14 February 2016

Jan/Feb 2016 South Africa Trip: Soo Shim Kwan and ATC Workshops

My annual South Africa trip was much shorter than usual – only three weeks, rather than the customary five to six weeks. Nevertheless, I was able to fit in visits at Soo Shim Kwan and ATC dojangs to present some workshops and spend time with my Taekwon-Do family.

I arrived in Johannseburg on Monday, 25 January. The following day I went to Pretoria and visited the Elardus Park, ATC Dojang, run by my good friends, instructors Karel and Annari Wethmar, of our sister federation, the Dan Gun Kwan.

For this first workshop I started with a main theme I had for this visit, namely joint-mobility. As I’m getting older I have a bigger appreciation for the importance of range of motion and joint health. It is common for martial artists to focus on muscular flexibility when they think of increasing range of motion; however, the ease of motion of joints in their sockets is often neglected, yet is of much importance, especially as people get older. Although I tried to cover most joints, my main focus was on shoulder mobility and hip mobility, with emphasis on stretching the psoas muscle.

Explaining the "Golden Move"-principle with the
help of Sabeomnim Manie.

The second part of the evening was more theoretical. First, we discussed certain consideration of the sine wave motion when applied to techniques. Because the Elardus Park dojang has so many black belts, I took the opportunity to touch on a few higher level things. In particular, I aimed to give an overview of the ITF pedagogy, as it may be useful especially for instructors. While the techniques we practised weren’t particularly difficult, I think the concepts were challenging as I questioned the way many ITF practitioners understand some basic movements. My aim was to get the black belts thinking critically about what they are doing.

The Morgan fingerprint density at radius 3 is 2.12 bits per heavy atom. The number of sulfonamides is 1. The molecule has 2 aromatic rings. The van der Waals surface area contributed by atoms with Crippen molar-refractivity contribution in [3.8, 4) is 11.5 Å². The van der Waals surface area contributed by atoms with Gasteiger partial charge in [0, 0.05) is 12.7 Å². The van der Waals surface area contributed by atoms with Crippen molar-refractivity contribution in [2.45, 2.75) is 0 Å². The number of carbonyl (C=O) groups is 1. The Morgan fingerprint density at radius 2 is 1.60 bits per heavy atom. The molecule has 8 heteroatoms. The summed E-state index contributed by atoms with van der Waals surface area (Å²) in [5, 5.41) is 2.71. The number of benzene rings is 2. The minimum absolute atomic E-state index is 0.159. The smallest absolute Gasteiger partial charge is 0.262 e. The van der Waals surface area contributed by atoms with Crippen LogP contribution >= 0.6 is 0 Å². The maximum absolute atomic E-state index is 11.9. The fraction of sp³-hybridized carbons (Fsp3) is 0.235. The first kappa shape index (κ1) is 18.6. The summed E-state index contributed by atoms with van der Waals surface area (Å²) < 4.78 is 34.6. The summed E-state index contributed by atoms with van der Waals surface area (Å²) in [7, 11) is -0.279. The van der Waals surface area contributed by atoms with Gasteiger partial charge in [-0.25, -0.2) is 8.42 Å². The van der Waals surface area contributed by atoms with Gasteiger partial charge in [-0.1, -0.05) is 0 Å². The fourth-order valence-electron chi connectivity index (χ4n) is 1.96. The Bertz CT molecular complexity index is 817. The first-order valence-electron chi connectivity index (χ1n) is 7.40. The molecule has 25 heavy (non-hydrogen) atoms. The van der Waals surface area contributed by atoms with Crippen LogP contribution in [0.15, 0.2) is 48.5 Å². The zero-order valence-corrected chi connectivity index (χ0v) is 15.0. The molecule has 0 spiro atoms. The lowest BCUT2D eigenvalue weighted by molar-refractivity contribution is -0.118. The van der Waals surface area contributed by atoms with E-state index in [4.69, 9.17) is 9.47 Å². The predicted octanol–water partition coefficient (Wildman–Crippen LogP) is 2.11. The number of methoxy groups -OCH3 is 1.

Finally, we worked on kicks for different angles of attacks, as well footwork for spinning kicks.

My time spent with the ATC folks are always very enjoyable. The students are of great caliber and the instructors are such great friends of mine, we always talk late into the night and always complain that we do not have enough time.

With instructor Gerhard Louw and some students from the
Horangi Dojang, Grobblersdal.

The following day, Wednesday, 27 January, I went to the Soo Shim Kwan school in Groblersdal. Instructor Gerhard Louw’s Horangi Dojang was a priority for me this year. Last year I was not able to go to Groblersdal, so this year I placed it high on my priority list, as I promised Instructor Gerhard that I will visit him the next time I go to South Africa. Spending time at the Horangi Dojang was an absolute treat. The passion of the students and their families is tangible, and the level of some the children are some of the best I’ve seen for Taekwon-Doin youngsters in a long time.

Unfortunately I came down with a bug, and felt terribly under the weather. I had a fever and was lightheaded while presenting the two hour workshop, but I tried to hide my discomfort as best I could, and focussed on teaching as best I could. I really aimed at highlighting specifics that the students could make part of their basic training.

We started again with a focus on mobility work, as well as other stretching and warm up exercises that I thought they may benefit from, to supplement their current warm up routine. Since a number of the new members of the Horangi Dojang are adults in their thirties and fourties, I felt it imperative to emphasize the importance of proper warming up.